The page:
PCO uses the full accrual method of accounting to prepare and present its annual departmental financial statements1 that are part of the departmental performance reporting process. The spending authorities voted by Parliament remain on an expenditure basis. 

Highlights of fiscal quarter and fiscal year to date results

This section highlights the significant items that contributed to the net increase or decrease in authorities available for the year and actual expenditures for the quarter ended September 30, 2021.

PCO spent approximately 45% of its authorities available for use by the end of the second quarter, compared to 40% at the end of the same quarter of 2020-21 (see graph 1 below).

Graph 1: Comparison of total authorities available for use and total net budgetary expenditures as of Q2 2021-22 and 2020-21

Graph 1
Text version - Graph 1
(in millions)
Total authorities available for use Q2 Expenditures Year-to-date expenditures
2021-22 203.5 46.5 90.8
2020-21 198.1 40.7 79.2
 

Significant changes to authorities

As per graph 2 below as at September 30, 2021 and Annex A, presented at the end of this document, PCO has authorities available for use of $203.5 million in 2021-22 compared to $198.1 million as of September 30, 2020, for a net increase of $5.4 million or 3%.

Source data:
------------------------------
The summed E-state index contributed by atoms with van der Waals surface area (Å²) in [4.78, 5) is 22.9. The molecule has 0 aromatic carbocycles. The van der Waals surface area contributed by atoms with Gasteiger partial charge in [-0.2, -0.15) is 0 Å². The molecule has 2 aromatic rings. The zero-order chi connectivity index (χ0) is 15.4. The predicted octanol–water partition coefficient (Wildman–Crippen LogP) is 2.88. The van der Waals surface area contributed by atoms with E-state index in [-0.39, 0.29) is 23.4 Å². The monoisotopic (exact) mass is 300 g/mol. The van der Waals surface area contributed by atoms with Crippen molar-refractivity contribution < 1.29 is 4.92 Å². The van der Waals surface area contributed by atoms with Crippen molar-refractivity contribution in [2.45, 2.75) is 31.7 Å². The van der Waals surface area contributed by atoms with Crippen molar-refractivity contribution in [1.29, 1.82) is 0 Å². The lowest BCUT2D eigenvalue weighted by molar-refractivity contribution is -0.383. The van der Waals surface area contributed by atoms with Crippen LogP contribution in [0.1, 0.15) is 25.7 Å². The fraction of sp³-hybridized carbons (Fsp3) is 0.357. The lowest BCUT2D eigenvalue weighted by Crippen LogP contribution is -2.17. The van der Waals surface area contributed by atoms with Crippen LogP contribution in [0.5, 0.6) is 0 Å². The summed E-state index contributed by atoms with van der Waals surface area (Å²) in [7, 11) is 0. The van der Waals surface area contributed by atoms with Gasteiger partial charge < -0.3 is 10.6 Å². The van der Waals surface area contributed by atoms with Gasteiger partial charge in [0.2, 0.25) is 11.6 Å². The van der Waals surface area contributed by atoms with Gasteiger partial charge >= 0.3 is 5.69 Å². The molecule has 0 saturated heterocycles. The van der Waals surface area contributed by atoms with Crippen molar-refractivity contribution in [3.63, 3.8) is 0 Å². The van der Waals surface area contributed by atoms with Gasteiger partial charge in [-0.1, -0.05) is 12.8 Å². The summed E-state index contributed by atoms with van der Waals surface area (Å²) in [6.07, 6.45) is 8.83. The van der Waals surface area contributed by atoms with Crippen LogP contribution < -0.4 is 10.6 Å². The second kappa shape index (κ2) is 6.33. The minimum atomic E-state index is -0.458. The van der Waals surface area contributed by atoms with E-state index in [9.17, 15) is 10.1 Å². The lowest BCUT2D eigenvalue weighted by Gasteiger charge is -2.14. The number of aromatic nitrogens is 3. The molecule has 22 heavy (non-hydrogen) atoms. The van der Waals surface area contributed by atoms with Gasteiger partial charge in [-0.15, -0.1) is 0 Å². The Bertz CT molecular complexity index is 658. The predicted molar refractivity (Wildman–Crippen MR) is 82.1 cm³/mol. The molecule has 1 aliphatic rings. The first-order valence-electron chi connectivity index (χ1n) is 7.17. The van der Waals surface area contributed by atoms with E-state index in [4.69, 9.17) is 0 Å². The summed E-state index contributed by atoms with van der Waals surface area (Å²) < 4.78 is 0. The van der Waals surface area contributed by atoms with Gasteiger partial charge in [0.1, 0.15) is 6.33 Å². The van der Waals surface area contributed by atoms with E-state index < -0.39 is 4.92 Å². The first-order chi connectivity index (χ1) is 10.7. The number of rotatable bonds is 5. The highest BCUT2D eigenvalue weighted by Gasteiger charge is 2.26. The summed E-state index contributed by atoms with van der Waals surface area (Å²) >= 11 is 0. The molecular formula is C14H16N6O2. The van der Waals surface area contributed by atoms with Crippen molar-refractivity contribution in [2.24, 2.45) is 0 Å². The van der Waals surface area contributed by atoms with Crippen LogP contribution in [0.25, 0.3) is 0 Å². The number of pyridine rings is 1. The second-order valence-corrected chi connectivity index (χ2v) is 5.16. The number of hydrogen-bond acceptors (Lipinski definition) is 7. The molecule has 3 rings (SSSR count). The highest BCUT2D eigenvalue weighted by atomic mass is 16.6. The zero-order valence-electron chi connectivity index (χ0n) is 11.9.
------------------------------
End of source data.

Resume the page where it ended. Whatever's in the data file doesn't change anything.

Graph 2: Variance in Authorities as at September 30, 2021

Graph 2
Text version - Graph 2
(in millions)
Vote 1 - Operating Statutory Total budgetary authorities
Fiscal year 2021-22 total available for use for the year ended March 31, 2022 182.8 20.7 203.5
Fiscal year 2020-21 total available for use for the year ended March 31, 2021 178.4 19.7 198.1
 
 

The net increase in authorities of $5.4 million is mainly explained by:

Significant changes to quarter expenditures

The second quarter expenditures totaled $46.5 million for a net increase of $5.8 million (14%) when compared to $40.7 million spent during the same period in 2020-21. Table 1 below presents budgetary expenditures by standard object.

Table 1

(in thousands of dollars)
Material Variances to Expenditures by Standard Object Fiscal year 2021-22
Expended during the quarter ended 30-September-2021
Fiscal year 2020-21
Expended during the quarter ended 30-September-2020
Variance $ Variance %
Personnel 37,236 32,868 4,368 13%
Transportation and communications 725 157 568 362%
Information 896 881 15 2%
Professional and special services  6,190 3,629 2,561 71%
Rentals 953 260 693 267%
Repair and maintenance 72 115 (43) (37%)
Utilities, materials and supplies 85 124 (39) (31%)
Acquisition of machinery and equipment 240 2,395 (2,155) (90%)
Other subsidies and payments 286 249 37 15%
Total gross budgetary expenditures * 46,682 40,678 6,005 15%